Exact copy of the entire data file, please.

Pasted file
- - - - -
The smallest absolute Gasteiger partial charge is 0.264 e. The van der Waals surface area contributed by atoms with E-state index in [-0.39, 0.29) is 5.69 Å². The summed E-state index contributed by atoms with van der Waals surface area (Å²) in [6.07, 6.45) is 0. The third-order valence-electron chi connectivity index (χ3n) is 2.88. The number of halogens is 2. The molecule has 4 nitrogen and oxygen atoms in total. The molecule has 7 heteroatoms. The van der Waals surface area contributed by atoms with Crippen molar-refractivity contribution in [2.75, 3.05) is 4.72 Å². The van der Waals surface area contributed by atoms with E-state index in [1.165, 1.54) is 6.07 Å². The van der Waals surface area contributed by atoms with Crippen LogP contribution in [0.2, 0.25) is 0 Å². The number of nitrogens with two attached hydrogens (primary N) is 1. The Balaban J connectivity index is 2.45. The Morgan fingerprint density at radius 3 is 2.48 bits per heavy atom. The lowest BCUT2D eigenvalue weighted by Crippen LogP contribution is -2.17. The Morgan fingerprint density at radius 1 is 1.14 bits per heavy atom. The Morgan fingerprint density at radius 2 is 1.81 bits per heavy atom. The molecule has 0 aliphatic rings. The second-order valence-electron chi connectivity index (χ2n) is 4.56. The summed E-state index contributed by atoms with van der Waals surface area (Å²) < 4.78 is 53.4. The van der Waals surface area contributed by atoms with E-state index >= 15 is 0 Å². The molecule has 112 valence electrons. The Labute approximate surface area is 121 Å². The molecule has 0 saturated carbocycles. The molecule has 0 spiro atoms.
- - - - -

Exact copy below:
The smallest absolute Gasteiger partial charge is 0.264 e. The van der Waals surface area contributed by atoms with E-state index in [-0.39, 0.29) is 5.69 Å². The summed E-state index contributed by atoms with van der Waals surface area (Å²) in [6.07, 6.45) is 0. The third-order valence-electron chi connectivity index (χ3n) is 2.88. The number of halogens is 2. The molecule has 4 nitrogen and oxygen atoms in total. The molecule has 7 heteroatoms. The van der Waals surface area contributed by atoms with Crippen molar-refractivity contribution in [2.75, 3.05) is 4.72 Å². The van der Waals surface area contributed by atoms with E-state index in [1.165, 1.54) is 6.07 Å². The van der Waals surface area contributed by atoms with Crippen LogP contribution in [0.2, 0.25) is 0 Å². The number of nitrogens with two attached hydrogens (primary N) is 1. The Balaban J connectivity index is 2.45. The Morgan fingerprint density at radius 3 is 2.48 bits per heavy atom. The lowest BCUT2D eigenvalue weighted by Crippen LogP contribution is -2.17. The Morgan fingerprint density at radius 1 is 1.14 bits per heavy atom. The Morgan fingerprint density at radius 2 is 1.81 bits per heavy atom. The molecule has 0 aliphatic rings. The second-order valence-electron chi connectivity index (χ2n) is 4.56. The summed E-state index contributed by atoms with van der Waals surface area (Å²) < 4.78 is 53.4. The van der Waals surface area contributed by atoms with E-state index >= 15 is 0 Å². The molecule has 112 valence electrons. The Labute approximate surface area is 121 Å². The molecule has 0 saturated carbocycles. The molecule has 0 spiro atoms.